HYDERABAD: More and more Indian women are going online to buy goods ranging from baby care items to beauty products, according to a new analysis by Google India.
Google supplemented its own internal search and usage statistics for the period between April 2012 and March, 2013, with industry reports and primary research among 1,000 online female shoppers.
Overall, there were some 60m female internet users in India, or 40% of the total, and most of these were under 35 (75%) and in the top socio-economic groups (72%).
Around 24m accessed the internet daily for an average of around 50 minutes, with one in four using a mobile to do so.
In addition, 5m had shopped online, buying apparel and accessories, food and beverages, hair care, skin care and baby care products.
The last category was one of the most searched for, with 64% of women looking for baby care, while just 30% searched hair care, a finding that Google put down to the quality of websites and the ecosystem that has been built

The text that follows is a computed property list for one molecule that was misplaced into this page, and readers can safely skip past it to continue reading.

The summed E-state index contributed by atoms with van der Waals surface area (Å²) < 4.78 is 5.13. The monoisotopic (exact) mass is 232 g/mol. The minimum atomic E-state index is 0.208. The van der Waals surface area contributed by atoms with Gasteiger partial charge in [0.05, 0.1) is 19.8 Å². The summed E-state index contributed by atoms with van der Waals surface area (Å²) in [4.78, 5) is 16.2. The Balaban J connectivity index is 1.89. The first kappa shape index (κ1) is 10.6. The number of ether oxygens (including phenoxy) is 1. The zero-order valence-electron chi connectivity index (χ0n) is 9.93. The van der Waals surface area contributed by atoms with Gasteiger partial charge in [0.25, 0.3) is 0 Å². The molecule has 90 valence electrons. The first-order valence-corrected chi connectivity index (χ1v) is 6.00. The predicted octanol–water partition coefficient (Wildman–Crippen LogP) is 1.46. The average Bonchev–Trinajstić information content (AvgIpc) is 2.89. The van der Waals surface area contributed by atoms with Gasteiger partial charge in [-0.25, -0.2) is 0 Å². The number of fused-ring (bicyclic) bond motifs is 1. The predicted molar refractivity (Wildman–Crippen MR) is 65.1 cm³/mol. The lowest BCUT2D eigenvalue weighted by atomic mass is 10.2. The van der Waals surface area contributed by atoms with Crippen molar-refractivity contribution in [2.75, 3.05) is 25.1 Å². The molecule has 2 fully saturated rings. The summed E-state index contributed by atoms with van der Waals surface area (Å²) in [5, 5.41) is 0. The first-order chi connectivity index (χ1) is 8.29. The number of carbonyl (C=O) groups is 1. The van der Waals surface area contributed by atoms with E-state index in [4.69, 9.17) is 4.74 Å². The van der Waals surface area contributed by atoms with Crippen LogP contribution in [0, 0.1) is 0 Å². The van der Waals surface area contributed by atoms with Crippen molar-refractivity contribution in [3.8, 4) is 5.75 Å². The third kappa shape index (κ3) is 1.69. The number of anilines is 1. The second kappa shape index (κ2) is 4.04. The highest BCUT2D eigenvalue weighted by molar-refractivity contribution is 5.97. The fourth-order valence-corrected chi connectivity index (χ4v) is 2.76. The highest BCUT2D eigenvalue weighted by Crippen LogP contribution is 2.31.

Rajan Anandan, managing director at Google India, suggested that the data could guide content creation by advertisers.
"We have been partnering closely with media agencies and these statistics are bound to help," he told the Business Standard.
Overall, than 50% of women online were seen to be influenced by digital information, and Anandan got specific on one category. "Remember that 72 per cent of the audience get influenced through the digital medium on skin care, making it worthwhile to create beauty content for online consumption," he said.
Another finding was that many women were searching on 'how to' topics, such as how to wear a sari or how to apply eyeliner, and some 30% of women viewed 'how to' videos.
The study also noted that 40% of YouTube users in India were women who were watching music videos, TV shows and film content, beauty and fashion videos. As well as these popular choices, education, health and fitness, home care and cooking also featured in the top 10 video content categories.
Data sourced from Business Standard, Rediff; additional content by Warc staff